Ever since Safari came on the scene 10 years ago, there have been four major rendering engines used for web browsers:
- Trident, used in Microsoft’s Internet Explorer
- Gecko, used in Mozilla Firefox
- Webkit, used in Apple’s Safari and Google Chrome
- Presto, used in Opera
But, very shortly, that list will be narrowed down to three, as Opera has announced a move to Webkit. The next major versions of Opera’s web browser products will all use Webkit, with its Presto rendering engine becoming deprecated.
I’m not sure how I feel about this. On the one hand, users of all Webkit-based browsers will benefit from the input of Opera’s developers, who will no longer need to work on Presto. And web developers will have one less browser to test against, as any web page that displays correctly in Safari or Google Chrome should work fine in future versions of Opera as well. Plus, Webkit is now a very mature and reliable rendering engine.
But on the other hand, it means more homogenisation. Whilst Opera’s market share is small, having three of the five main browsers using the same rendering engine reduces choice and variety in the market. I’m also concerned that, in future, people will see Opera as being the same as Google Chrome and disregard it.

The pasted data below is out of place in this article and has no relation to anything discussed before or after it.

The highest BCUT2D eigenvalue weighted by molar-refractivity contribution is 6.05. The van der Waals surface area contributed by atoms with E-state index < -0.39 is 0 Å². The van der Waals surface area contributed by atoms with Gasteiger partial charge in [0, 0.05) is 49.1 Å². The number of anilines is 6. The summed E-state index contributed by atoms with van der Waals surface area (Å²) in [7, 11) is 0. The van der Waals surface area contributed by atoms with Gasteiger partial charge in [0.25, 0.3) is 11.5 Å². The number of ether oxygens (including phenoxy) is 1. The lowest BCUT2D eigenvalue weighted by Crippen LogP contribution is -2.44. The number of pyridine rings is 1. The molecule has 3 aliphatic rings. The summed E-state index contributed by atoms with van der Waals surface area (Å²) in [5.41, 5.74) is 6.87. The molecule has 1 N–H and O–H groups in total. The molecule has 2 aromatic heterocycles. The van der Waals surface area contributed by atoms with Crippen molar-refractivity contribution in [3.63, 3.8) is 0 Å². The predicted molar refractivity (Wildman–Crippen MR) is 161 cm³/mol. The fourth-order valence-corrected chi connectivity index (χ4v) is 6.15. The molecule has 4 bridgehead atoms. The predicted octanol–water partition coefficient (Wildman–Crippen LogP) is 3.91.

It does, however, pave the way for an iOS version of Opera. Apple’s App Store rules forbid web browsers from using anything other than Webkit, hence why there isn’t a full version of Firefox on the iPhone like there is on Android phones. Because Google Chrome uses Webkit, Google were able to make an iOS version. Opera can now release an iOS app that will work in broadly the same way as their apps on other platforms.
What will happen to the code for Presto in the meantime is anyone’s guess. I hope Opera release the source code, if they no longer intend to use it, so that independent developers can pick it up, as a hobby project if nothing else.
The next few months will tell us whether this was the right move for Opera. I wish them the best of luck, though.